Support for Censorship? Americans value free press but favor some restrictions
Although 76 percent of Americans support the right of tabloid newspapers to publish what they want, fewer Americans believe that high school students should be able to publish what they choose.
Kenneth Dautrich of the Center for Survey Research & Analysis at the University of Connecticut conducted a survey last year on American attitudes toward the First Amendment for the Freedom Forum, an international foundation that focuses on free press issues. One question Dautrich and his team posed to America1s general public concerned the rights of student journalists.
The survey stated: “High school students should be allowed to report controversial issues in their student newspaper without approval of school authorities.” Fifty-four percent of Americans surveyed disagreed with this statement, while 45 percent agreed that students should be able to publish without approval.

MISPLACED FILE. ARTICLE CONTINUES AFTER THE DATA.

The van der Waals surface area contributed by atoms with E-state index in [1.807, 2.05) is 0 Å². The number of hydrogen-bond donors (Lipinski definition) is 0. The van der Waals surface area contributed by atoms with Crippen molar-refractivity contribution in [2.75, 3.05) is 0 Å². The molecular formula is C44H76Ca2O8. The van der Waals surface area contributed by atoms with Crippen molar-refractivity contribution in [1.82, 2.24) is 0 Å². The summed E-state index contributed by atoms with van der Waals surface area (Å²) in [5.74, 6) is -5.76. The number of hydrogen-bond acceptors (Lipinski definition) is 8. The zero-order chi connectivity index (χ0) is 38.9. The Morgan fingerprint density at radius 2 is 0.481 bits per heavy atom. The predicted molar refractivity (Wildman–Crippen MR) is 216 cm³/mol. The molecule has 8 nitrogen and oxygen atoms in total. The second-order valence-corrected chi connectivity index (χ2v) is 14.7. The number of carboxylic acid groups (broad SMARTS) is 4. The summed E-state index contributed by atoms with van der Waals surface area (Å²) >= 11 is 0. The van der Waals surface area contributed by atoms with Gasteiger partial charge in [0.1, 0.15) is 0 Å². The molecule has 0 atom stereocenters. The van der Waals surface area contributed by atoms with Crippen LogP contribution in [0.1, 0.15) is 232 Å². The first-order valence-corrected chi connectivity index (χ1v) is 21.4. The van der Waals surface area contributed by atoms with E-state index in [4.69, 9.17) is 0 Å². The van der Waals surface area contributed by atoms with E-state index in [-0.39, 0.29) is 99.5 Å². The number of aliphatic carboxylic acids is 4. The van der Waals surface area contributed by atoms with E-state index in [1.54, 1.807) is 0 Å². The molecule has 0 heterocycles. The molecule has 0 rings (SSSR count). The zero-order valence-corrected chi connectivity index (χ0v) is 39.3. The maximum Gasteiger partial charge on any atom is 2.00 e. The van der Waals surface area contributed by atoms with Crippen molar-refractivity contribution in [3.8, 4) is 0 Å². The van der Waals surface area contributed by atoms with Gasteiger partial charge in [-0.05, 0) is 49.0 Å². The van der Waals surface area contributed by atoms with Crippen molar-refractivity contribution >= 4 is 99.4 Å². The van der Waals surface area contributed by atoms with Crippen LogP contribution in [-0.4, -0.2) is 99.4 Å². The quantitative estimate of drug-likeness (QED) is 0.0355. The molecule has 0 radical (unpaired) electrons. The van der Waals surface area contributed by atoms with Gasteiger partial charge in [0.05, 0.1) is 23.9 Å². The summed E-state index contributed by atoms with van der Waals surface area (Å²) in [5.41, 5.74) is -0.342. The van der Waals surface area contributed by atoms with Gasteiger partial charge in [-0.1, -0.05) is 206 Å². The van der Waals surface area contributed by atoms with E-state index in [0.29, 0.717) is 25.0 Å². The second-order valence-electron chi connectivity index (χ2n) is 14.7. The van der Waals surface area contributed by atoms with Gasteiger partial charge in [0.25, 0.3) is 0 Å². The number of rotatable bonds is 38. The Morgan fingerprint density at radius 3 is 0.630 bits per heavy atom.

Bob Wyatt, a journalism professor at Middle Tennessee University, asked a similar question for his 1990 survey in Free Expression and the American People. His question asked members of the public if they thought that high school students who reported controversial issues in student newspapers deserved legal protection. Twenty-eight of the respondents supported legal protection all of the time, 46 percent thought some of the time, and 25 percent believed students never deserve legal protection.
“I think the support for protection of students1 rights are about as robust as that for other journalists,” said Wyatt.
Donna Demac, who released a report for the Freedom Forum in December called State of the First Amendment, based her results on the 1997 survey. Demac concluded that “freedom of the press remains alive in the United States, but it can hardly be said to be thriving.”
reports, Spring 1998